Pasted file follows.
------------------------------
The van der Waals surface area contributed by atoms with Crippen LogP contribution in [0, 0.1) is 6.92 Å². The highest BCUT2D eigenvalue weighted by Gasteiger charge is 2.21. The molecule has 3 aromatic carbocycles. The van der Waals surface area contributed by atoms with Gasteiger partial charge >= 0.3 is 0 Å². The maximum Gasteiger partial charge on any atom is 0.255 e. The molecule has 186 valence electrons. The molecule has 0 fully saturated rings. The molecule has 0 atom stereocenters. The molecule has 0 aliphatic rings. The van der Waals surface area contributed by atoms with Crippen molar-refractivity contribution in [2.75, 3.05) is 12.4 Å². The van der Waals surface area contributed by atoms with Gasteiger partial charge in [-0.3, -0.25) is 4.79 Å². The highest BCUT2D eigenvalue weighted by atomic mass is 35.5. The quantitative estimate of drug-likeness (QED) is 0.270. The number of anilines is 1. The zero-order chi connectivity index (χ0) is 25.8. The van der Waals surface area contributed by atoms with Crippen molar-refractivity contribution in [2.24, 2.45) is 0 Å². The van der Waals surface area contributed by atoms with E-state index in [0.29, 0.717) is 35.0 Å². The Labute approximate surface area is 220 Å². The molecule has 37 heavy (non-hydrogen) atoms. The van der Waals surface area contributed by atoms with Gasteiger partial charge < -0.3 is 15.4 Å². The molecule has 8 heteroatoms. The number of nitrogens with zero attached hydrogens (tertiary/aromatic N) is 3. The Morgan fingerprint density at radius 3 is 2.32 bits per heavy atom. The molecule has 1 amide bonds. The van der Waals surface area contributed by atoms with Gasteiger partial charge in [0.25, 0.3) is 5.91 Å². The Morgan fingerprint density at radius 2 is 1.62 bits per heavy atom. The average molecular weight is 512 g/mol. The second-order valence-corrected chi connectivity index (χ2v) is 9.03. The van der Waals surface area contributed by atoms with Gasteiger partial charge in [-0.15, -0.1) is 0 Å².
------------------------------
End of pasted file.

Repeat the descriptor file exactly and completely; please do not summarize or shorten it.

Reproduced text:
The van der Waals surface area contributed by atoms with Crippen LogP contribution in [0, 0.1) is 6.92 Å². The highest BCUT2D eigenvalue weighted by Gasteiger charge is 2.21. The molecule has 3 aromatic carbocycles. The van der Waals surface area contributed by atoms with Gasteiger partial charge >= 0.3 is 0 Å². The maximum Gasteiger partial charge on any atom is 0.255 e. The molecule has 186 valence electrons. The molecule has 0 fully saturated rings. The molecule has 0 atom stereocenters. The molecule has 0 aliphatic rings. The van der Waals surface area contributed by atoms with Crippen molar-refractivity contribution in [2.75, 3.05) is 12.4 Å². The van der Waals surface area contributed by atoms with Gasteiger partial charge in [-0.3, -0.25) is 4.79 Å². The highest BCUT2D eigenvalue weighted by atomic mass is 35.5. The quantitative estimate of drug-likeness (QED) is 0.270. The number of anilines is 1. The zero-order chi connectivity index (χ0) is 25.8. The van der Waals surface area contributed by atoms with Crippen molar-refractivity contribution in [2.24, 2.45) is 0 Å². The van der Waals surface area contributed by atoms with E-state index in [0.29, 0.717) is 35.0 Å². The Labute approximate surface area is 220 Å². The molecule has 37 heavy (non-hydrogen) atoms. The van der Waals surface area contributed by atoms with Gasteiger partial charge < -0.3 is 15.4 Å². The molecule has 8 heteroatoms. The number of nitrogens with zero attached hydrogens (tertiary/aromatic N) is 3. The Morgan fingerprint density at radius 3 is 2.32 bits per heavy atom. The molecule has 1 amide bonds. The van der Waals surface area contributed by atoms with Gasteiger partial charge in [0.25, 0.3) is 5.91 Å². The Morgan fingerprint density at radius 2 is 1.62 bits per heavy atom. The average molecular weight is 512 g/mol. The second-order valence-corrected chi connectivity index (χ2v) is 9.03. The van der Waals surface area contributed by atoms with Gasteiger partial charge in [-0.15, -0.1) is 0 Å².